“The seniors love having the second graders there.  They even have little gifts for their special buddies when we show up,” said Eastham.  “We work on geometry, counting money, vocabulary and conversation skills.” 

“It’s fun!” said senior Betty Schmitz.  I have had Ava (Fairbanks) the whole time, and she is special.  I get a kick out of these kids.”

 “I feel wonderful when they visit,” said senior Ken Carson.  “This girl, Lizzy (Bloom) is the best.  She even made me a card.”

 “I think it’s good to see the kids,” said senior Louise Barbo, “but I think it’s good for the kids too.”

Andrus Webb, second grader said, “I thought it would be nice to visit the senior citizens, because they might not get to see kids, and they are so nice like grandmas and grandpas.”

Lynn Mitchell, Program Supervisor for the Nutrition Program and Meals on Wheels for North Clark County, organizes the Senior Citizen Tuesday Lunch in Ridgefield.  “It is so great to see the inter-generational interaction,” she said.  “It has been wonderful for everyone involved.”

Eastham and her current second graders have kept their lunch date every month since meeting their new friends.  “One time, we had to do an all call for umbrellas because it was raining so hard.  We got 15 of them, and off we went!” 

She plans on continuing the lunch visits next year, adding that the seniors were very excited to learn that they would meet a new group of second graders in the fall.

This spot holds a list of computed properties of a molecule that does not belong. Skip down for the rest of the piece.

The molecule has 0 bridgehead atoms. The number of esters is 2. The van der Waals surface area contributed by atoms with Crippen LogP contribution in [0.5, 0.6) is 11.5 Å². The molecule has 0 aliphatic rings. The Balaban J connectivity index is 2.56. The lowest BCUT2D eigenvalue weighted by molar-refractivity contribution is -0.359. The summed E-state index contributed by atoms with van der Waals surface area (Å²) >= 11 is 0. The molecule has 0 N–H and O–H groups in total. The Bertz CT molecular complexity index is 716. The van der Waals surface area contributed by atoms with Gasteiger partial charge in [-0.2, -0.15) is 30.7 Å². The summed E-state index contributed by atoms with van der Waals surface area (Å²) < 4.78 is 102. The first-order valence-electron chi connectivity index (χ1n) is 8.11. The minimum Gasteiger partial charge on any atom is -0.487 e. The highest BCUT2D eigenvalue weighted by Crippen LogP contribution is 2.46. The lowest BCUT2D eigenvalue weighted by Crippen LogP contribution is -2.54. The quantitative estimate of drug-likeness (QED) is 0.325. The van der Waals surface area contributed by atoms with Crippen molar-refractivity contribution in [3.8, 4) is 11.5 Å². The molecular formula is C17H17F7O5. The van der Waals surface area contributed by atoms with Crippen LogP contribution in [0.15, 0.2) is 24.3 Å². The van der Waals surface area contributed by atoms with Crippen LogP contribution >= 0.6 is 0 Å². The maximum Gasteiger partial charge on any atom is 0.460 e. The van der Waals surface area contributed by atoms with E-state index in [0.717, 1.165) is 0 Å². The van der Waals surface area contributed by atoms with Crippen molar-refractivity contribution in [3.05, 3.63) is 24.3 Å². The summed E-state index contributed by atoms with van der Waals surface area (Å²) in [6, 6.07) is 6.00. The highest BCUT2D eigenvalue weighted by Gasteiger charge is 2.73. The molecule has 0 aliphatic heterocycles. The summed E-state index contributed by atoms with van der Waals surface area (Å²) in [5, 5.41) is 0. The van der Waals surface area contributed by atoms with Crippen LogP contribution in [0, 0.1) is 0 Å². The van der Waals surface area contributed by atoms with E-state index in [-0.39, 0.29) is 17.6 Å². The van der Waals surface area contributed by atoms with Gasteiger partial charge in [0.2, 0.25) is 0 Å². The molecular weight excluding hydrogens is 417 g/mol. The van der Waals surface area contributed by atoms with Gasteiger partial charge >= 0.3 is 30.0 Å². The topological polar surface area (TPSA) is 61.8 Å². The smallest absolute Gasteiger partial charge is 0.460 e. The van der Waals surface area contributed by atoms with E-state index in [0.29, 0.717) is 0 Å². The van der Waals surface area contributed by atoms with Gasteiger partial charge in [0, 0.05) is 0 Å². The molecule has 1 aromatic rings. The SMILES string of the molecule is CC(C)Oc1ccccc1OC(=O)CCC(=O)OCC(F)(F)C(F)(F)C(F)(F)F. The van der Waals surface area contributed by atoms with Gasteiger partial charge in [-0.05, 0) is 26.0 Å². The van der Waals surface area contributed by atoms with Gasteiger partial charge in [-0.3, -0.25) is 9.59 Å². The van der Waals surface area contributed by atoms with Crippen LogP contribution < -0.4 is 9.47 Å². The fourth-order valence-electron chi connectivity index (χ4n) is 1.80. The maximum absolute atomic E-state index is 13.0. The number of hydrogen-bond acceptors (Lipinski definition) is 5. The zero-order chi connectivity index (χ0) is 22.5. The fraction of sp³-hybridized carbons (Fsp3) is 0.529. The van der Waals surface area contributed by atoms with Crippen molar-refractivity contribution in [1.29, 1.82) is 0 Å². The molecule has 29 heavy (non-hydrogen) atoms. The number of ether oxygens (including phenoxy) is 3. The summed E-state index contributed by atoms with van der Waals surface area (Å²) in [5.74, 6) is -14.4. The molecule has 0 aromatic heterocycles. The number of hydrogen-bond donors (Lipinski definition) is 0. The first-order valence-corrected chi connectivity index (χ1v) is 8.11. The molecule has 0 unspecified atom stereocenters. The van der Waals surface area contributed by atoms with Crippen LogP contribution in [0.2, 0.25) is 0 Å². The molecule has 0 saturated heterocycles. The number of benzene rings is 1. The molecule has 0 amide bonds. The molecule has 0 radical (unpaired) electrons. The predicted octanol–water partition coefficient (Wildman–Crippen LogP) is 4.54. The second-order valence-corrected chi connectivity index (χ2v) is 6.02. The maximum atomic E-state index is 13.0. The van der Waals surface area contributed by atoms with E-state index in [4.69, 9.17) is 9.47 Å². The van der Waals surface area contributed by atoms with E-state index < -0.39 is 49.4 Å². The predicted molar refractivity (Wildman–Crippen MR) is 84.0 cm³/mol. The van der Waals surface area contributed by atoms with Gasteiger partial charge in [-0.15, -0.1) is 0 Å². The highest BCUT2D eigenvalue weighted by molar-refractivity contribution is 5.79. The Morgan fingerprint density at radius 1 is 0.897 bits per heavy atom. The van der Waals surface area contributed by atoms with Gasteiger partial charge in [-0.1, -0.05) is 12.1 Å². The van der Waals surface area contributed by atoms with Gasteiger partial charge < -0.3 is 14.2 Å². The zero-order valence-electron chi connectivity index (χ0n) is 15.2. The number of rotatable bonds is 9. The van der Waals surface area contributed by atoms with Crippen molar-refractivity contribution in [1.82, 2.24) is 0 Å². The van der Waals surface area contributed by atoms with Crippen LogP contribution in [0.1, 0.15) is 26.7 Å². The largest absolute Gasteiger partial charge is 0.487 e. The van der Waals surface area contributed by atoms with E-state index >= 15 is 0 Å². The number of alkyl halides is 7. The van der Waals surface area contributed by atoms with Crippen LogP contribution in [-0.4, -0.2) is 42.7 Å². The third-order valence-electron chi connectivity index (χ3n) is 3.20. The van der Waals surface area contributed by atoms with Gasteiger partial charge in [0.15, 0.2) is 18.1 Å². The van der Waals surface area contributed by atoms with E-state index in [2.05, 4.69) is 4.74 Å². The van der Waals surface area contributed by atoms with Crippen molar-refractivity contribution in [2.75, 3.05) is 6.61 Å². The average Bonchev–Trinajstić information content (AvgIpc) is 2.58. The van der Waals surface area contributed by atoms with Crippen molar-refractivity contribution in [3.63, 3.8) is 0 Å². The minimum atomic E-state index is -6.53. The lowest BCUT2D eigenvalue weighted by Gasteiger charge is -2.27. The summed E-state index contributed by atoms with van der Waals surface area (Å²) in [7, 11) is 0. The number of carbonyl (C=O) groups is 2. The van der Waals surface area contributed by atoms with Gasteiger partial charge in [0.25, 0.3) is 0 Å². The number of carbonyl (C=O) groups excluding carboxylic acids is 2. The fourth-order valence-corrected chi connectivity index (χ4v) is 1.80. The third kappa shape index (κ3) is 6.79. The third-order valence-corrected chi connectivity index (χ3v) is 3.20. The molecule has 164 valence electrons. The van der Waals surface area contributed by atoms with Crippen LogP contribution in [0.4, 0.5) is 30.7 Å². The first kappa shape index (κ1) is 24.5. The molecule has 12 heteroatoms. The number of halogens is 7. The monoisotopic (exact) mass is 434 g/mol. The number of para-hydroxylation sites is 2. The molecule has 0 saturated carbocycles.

Rylee Melvin
Rylee Melvin
Ridgefield High School Announces Mary Christian Jones Scholarship Recipients (Photo) - 06/08/18

Friday, June 8, 2018 – Ridgefield, WA – Three Ridgefield High School seniors have been selected to receive Mary Christian Jones Scholarships.  The school announced the award recipients yesterday.

Adrienne Nicholson has been awarded $1,500.  She will attend Concorde Career College.  Kelsi Morris and Rylee Melvin will each receive $750.  Morris plans to attend Boise State University, and Melvin will attend Western Washington University.

The Mary Christian Jones Trust Fund has awarded scholarships to deserving high school seniors for nearly three decades.  Established in 1990 in honor of Mary (McRight) Christian Jones, the scholarship furthers Jones’ intense lifelong interest in the education of youth.   

Mary Christian Jones was born in 1904 in a rural farm community in Mississippi.  She received her Bachelor of Arts Degree from Blue Mountain College in Mississippi.  While teaching, she continued her education at Bowling Green College of Commerce in Kentucky and earned both a B.A. in Commercial Education and a B.S. in Commerce.  After moving to Washington state, she earned a Master’s degree from the University of Oregon in 1952.

Mary Christian Jones was a teacher in the Ridgefield School System starting in 1945.  She taught bookkeeping, typing and shorthand at Ridgefield High School.  In 1956, Jones went on to teach English and reading in the North Kitsap School District in Poulsbo until her retirement in 1969.

The Mary Christian Jones Scholarship is awarded to students pursuing education at a two-or four-year college or vocational school.  Applicants must have at least a 3.3 GPA, have attended Ridgefield High School for four semesters at graduation and be able to demonstrate financial need.


Attached Media Files: Rylee Melvin , Kelsi Morris , Adrienne Nicholson